P.S. Do your homework on trailheads.
Do you enjoy crowds on your hiking trails? You know, the trails that make the travel section of the paper, occasional blurbs in national magazines, and websites of know-it-all hikers. Seriously, certain areas are more popular than others, often with good reason, but there’s little worse than wanting to escape your work life and find the parking area, trail, or campsites crowded with others who had similar ideas. The quality of your wilderness experience is necessarily affected. Luckily, there are a few ways to avoid such experiences.
Location, location, location. If a trail is written up repeatedly, count on it to be crowded on weekends or during vacation times. Beautiful lakes or dramatic mountain views? Yep, assume that if you know about the spot, it will be busy. Try seeking similar but lesser known destinations further from the nearest metropolitan area. That might mean avoiding Mount Hood, a major hiking destination. It might simply mean being more specific with trail choices on Mount Hood. In other words, if you expect Mount Hood to be busy during, try the Coast Range. If, however, you are set on Mount Hood, try a trail off the beaten path. There is bound to be beauty along the way that just might surprise you, whether in a dramatic river crossing, wildlife, or a clifftop view.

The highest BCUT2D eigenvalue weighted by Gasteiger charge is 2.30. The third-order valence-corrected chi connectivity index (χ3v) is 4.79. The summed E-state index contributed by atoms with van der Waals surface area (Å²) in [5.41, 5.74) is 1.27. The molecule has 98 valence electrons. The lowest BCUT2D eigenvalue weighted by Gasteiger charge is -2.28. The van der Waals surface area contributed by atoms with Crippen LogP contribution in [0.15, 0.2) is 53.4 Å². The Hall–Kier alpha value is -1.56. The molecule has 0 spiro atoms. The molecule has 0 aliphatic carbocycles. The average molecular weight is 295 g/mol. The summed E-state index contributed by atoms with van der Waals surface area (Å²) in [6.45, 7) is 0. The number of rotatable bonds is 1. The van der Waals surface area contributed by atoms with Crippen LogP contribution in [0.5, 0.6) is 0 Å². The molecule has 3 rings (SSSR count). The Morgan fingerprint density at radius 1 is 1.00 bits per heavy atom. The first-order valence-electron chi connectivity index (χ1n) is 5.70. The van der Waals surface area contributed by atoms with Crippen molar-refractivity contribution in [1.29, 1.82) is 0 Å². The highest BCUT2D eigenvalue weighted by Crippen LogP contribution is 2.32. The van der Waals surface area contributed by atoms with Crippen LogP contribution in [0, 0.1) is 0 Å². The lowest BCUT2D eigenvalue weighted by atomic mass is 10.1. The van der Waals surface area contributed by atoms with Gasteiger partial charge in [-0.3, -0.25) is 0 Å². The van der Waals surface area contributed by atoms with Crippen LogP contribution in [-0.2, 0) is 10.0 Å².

Timing is crucial for solitude. For instance, if you are planning an overnighter far in advance, consider seasonal fluctuations in crowds and weather. While an easily accessible lake might have few hikers and fisherfolk in April, a Memorial Day weekend visit might find the place overrun. Other holidays are traditionally big for outdoor adventures too, so beware. Student vacations can affect crowds as well. In Oregon, that’s usually December and March, although Thanksgiving now often turns into a week thanks to conferences and budget cuts. The best option may be to take off time during the week, even if it’s only to add one day to the weekend. The difference between a Sunday and a Monday can be stark.